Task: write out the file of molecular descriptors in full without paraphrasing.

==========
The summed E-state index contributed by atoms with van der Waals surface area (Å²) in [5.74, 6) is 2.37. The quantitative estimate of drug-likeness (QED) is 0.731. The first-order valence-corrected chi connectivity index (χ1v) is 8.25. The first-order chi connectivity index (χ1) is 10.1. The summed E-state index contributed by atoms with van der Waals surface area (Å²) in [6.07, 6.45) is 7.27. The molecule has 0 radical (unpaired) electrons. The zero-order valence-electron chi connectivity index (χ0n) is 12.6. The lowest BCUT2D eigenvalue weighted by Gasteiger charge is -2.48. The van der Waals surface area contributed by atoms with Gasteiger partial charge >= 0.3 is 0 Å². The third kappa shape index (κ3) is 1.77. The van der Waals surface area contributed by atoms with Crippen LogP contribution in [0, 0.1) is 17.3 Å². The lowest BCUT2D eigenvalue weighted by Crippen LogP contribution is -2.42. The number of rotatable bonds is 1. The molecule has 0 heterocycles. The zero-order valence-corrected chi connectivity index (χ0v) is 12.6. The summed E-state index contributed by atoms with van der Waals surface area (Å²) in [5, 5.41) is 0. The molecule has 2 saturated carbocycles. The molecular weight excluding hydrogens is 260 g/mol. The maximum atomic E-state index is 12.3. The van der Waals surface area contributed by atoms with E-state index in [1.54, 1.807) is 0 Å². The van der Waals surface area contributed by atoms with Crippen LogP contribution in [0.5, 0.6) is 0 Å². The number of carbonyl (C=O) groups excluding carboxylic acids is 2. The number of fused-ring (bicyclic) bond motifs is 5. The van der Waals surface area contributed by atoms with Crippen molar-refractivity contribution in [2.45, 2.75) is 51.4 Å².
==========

The summed E-state index contributed by atoms with van der Waals surface area (Å²) in [5.74, 6) is 2.37. The quantitative estimate of drug-likeness (QED) is 0.731. The first-order valence-corrected chi connectivity index (χ1v) is 8.25. The first-order chi connectivity index (χ1) is 10.1. The summed E-state index contributed by atoms with van der Waals surface area (Å²) in [6.07, 6.45) is 7.27. The molecule has 0 radical (unpaired) electrons. The zero-order valence-electron chi connectivity index (χ0n) is 12.6. The lowest BCUT2D eigenvalue weighted by Gasteiger charge is -2.48. The van der Waals surface area contributed by atoms with Gasteiger partial charge >= 0.3 is 0 Å². The third kappa shape index (κ3) is 1.77. The van der Waals surface area contributed by atoms with Crippen LogP contribution in [0, 0.1) is 17.3 Å². The lowest BCUT2D eigenvalue weighted by Crippen LogP contribution is -2.42. The number of rotatable bonds is 1. The molecule has 0 heterocycles. The zero-order valence-corrected chi connectivity index (χ0v) is 12.6. The summed E-state index contributed by atoms with van der Waals surface area (Å²) in [5, 5.41) is 0. The molecule has 2 saturated carbocycles. The molecular weight excluding hydrogens is 260 g/mol. The maximum atomic E-state index is 12.3. The van der Waals surface area contributed by atoms with E-state index in [1.54, 1.807) is 0 Å². The van der Waals surface area contributed by atoms with Crippen LogP contribution in [0.5, 0.6) is 0 Å². The number of carbonyl (C=O) groups excluding carboxylic acids is 2. The number of fused-ring (bicyclic) bond motifs is 5. The van der Waals surface area contributed by atoms with Crippen molar-refractivity contribution in [2.45, 2.75) is 51.4 Å².